Smith was, without question, the most interdisciplinary of the artists produced by this age.  She wrote articles for the venerable music magazine, Creem, acted in and co-wrote plays with the playwright/actor Sam Shepherd, performed with a guitar on the streets and in the subways, and was a member of the St. Mark's Poetry Project.  It was with that latter organization that she crystallized her reputation as the "Godmother of Punk".

While not its originator, Smith became the most evocative character in the movement, mainly as she had a stage presence that captured the post-Vietnam period's spiritual ennui and confusion [what then-President Jimmy Carter would call "malaise"].  As I have heard said of certain stage and movie stars, one could not take eyes off of her.  Even with a personality and appearance that repelled many of the recording execs [I'm trying to imagine how she would be regarded in the current, Taylor Swift-ed music world], Clive Davis of Arista Records gave her a contract.  The resulting album, Horses, with its cover photo by Mapplethorpe, would take the indie rock world by storm.

With it's blending of original verse with rock standards or free-style jamming [something hip-hop composers would copy in subsequent decades] Horses would rise to #47 on the Billboard charts and, eventually, be ranked #44 on Rolling Stone magazine's list of the 500 Greatest Albums of All Time.  Subsequent albums would follow and from that point forward Smith would be a sought-after performer/composer as the New York sound was refined.  She would co-write "Because the Night" with Bruce Springsteen and be offered, and refuse, the position of lead singer with Blue Oyster Cult.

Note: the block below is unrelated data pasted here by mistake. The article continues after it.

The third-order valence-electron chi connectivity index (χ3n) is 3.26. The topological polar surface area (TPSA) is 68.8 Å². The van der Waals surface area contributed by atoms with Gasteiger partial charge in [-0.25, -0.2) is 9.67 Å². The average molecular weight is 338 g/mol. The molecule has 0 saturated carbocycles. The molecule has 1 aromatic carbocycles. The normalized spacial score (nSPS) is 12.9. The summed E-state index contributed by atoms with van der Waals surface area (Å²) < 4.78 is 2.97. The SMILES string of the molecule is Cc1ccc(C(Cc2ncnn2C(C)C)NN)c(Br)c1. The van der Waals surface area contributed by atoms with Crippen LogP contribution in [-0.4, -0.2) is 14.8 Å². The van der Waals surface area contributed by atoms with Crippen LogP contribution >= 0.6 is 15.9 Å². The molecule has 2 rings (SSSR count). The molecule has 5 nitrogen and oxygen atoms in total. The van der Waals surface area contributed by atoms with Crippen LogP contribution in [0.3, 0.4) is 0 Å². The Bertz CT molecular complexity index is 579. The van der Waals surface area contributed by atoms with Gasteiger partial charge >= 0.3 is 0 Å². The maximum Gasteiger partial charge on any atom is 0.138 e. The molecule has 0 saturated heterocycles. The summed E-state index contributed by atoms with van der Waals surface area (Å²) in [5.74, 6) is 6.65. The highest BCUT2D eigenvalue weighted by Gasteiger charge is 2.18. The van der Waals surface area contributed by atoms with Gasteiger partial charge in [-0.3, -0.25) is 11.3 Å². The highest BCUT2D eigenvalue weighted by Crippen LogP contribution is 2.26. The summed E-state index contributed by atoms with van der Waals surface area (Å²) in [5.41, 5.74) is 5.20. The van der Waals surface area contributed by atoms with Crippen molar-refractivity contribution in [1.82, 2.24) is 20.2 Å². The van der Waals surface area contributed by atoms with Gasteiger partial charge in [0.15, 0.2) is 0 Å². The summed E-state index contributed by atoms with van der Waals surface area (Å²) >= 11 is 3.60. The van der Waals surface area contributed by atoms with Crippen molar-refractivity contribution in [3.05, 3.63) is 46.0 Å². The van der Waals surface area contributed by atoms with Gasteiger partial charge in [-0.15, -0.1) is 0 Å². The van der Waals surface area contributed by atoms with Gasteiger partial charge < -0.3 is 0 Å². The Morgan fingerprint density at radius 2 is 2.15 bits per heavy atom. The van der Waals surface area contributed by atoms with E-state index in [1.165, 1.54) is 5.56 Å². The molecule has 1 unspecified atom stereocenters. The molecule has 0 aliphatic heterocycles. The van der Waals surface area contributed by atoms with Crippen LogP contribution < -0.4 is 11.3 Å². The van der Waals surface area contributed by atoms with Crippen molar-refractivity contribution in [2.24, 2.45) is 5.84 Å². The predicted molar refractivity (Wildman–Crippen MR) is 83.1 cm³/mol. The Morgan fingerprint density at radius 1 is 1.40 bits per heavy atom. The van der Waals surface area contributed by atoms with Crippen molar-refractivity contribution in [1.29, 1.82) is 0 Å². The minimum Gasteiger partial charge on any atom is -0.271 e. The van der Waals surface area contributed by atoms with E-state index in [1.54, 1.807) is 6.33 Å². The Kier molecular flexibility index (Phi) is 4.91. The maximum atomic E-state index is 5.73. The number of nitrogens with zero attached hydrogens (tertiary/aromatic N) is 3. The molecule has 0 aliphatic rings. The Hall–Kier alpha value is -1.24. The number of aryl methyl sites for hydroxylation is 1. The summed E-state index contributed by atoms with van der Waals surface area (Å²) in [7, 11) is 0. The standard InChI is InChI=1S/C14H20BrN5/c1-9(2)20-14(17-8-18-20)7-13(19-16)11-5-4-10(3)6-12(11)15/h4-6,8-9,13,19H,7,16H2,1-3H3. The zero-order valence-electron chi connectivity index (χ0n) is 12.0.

Other albums would follow; Smith would marry and have children.  She would suffer loss as close friends would die; she would be severely injured in a fall from a stage.  She would withdraw from public life and then, at the urging of her friend, Beat poet Allen Ginsberg, make a triumphant return.  Even now, as Punk and New Wave are mostly subjects in musicology classes, at the age of 67 she is still in demand as a poet and performer.

In 2005, Smith was named a Commander of the Ordre des Arts et des Lettres by the French Ministry of Culture.  At the award ceremony she delivered an impromptu lecture on the influence of Rimbaud on her poetry that was so well-received that her award was upgraded on the spot.  The next year, she was named to the Rock and Roll Hall of Fame [in Cleveland!] and, the year after that, was the final performer at the venerable East Village club CBGB on the occasion of its closing.  Her 3 and 1/2 hour concert covered most of her greatest hits interspersed with her poetry.  At 1 a.m., she sang her song "Elegie", read a list of the deceased among the Punk/New Wave world, and brought a portion of musical history to a literal close.

All of her music is still available in a variety of formats; her poetry still in print.  Most prominent among her written work is her memoir Just Kids, which won the National Book Award for Non-Fiction in 2010.

At Christmas, she will be performing in Rome at the special request of her most prominent fan, Pope Francis.